Bertrand Russell made many objections to Christ and Christianity in his paper Why I am not a Christian. We consider a few of them here.

He wrote, “Belief in eternal hell fire was an essential item of Christian belief until pretty recent times. In this country, as you know, it ceased to be an essential item because of a decision of the Privy Council, and from that decision the Archbishop of Canterbury and the Archbishop of York dissented; but in this country our religion is settled by Act of Parliament, and therefore the Privy Council was able to override their Graces and hell was no longer necessary to a Christian. Consequently I shall not insist that a Christian must believe in Hell.”

Russell commits the fallacy of rash generalisation. Just because some bishops and Church leaders oppose the Christian doctrine of Hell he assumes it is not binding on anybody to believe it.

The error here is in assuming that it is up to bishops and ecclesiastics to decide what is to be believed by Christians. Russell should have remembered that bishops and ecclesiastics may just as easily mutilate and try to misrepresent the teaching of Christ as they can propound it accurately. To be a Christian one must accept the teaching of Jesus Christ. People who are described as Christian leaders quite frequently lead their flocks astray. If Jesus said there is a Hell, then the Christian who considers the doctrine optional is not a true Christian. He or she follows a semblance of Christianity.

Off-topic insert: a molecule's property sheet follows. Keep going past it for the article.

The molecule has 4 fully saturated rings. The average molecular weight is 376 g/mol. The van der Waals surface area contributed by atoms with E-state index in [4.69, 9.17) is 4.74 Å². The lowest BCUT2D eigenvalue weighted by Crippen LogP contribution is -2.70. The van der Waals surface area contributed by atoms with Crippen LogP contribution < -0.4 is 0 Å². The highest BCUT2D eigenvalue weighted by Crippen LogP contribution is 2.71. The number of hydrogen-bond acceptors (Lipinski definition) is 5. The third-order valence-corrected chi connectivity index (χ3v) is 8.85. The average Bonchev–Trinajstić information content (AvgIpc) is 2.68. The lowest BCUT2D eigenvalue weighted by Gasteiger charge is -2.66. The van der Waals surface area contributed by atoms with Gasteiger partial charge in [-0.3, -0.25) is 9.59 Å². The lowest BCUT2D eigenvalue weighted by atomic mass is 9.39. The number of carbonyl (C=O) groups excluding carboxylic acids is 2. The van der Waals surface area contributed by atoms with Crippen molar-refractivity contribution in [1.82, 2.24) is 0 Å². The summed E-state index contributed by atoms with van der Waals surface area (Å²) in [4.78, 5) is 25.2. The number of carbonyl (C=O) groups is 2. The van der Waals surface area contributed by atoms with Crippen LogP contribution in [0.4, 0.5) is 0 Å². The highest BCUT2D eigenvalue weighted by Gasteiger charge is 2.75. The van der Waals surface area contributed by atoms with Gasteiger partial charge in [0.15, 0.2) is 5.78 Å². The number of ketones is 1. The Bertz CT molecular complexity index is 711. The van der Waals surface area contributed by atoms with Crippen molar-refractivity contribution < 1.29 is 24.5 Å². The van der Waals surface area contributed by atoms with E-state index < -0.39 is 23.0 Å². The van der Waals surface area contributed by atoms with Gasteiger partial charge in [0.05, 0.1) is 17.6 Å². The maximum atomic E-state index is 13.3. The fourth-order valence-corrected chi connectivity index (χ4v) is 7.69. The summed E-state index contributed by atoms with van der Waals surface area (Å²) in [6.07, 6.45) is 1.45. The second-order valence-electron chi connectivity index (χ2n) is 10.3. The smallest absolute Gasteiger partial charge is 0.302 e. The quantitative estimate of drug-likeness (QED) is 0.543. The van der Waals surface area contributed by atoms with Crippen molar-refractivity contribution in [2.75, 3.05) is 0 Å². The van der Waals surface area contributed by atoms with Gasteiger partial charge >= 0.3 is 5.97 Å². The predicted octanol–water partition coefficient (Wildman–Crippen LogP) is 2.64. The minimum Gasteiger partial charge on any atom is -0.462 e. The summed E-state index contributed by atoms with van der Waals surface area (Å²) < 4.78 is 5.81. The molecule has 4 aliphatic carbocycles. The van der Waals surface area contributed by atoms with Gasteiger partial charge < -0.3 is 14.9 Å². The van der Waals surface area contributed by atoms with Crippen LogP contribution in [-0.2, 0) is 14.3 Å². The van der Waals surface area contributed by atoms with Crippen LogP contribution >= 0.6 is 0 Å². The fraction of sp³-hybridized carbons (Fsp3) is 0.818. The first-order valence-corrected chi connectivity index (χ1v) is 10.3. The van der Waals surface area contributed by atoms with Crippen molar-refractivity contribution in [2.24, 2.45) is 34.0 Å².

Russell hints that Christianity is not revealed by God but is merely based on human opinion. Some say that is the straw man approach. It accuses the faith of being purely human but masquerading as divine. But they are the ones setting up a straw man unless they can give good evidence that he is wrong.